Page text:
The carrion crow is one of eight species of birds in the crow family (corvids) that are commonly found in the UK. It is between 18 and 21 inches in length and has glossy black plumage which has a slight green or purple sheen. The eyes, beak and legs are black. Young carrion crows have a duller, dark brown plumage and blue eyes.
Carrion crows produce a loud and distinctive “caw” sound that is usually repeated three or four times in a row.
They can be very destructive to crops and, in urban environments, have been known to attack cars and tear off windscreen wipers. Carrion crows will also pull putty from around windows while they are attacking their own reflection.
A common juvenile behaviour is for the birds to collect stones and drop these from height onto shiny, reflective surfaces such as water courses and more commonly, within urban areas, onto glass roofs and canopies.
Carrion crows ordinarily choose to nest in the forks of tall trees, but the ledges of old buildings and pylons are popular choices as well. They can, on occasion, build their nests close to the ground. The nests are large, bulky and formed from twigs with an inner lining of hair.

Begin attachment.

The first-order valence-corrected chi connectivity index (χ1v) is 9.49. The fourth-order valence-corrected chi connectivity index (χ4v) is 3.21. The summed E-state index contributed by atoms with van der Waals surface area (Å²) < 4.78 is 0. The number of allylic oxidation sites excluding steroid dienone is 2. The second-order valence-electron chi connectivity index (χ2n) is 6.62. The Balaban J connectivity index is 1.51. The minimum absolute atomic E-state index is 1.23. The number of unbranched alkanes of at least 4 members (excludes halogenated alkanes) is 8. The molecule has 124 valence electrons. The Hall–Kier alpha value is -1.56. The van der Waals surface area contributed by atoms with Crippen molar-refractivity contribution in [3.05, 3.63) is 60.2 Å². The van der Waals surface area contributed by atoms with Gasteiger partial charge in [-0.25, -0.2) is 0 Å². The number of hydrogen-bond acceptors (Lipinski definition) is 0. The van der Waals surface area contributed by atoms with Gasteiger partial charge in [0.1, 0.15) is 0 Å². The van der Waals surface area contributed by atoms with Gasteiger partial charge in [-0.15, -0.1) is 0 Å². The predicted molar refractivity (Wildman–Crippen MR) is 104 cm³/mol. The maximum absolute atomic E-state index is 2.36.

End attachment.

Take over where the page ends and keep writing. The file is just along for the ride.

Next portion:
Their breeding period begins in April with each mating pair typically producing a single batch of between 4 and 7 eggs. They are then incubated for 18-20 days and become mature in about a month.
Carrion crows do not migrate and tend to be fairly sedentary once a nest has been established. They are solitary birds, though they will occasionally seek out other birds from the crow family to eat with in the winter. They are known to be one of the most intelligent animals.
As the name would suggest, carrion crows are scavengers by nature and will eat almost anything, including the eggs of other birds. This behaviour often makes them unwelcome in the gardens of avid bird-watchers.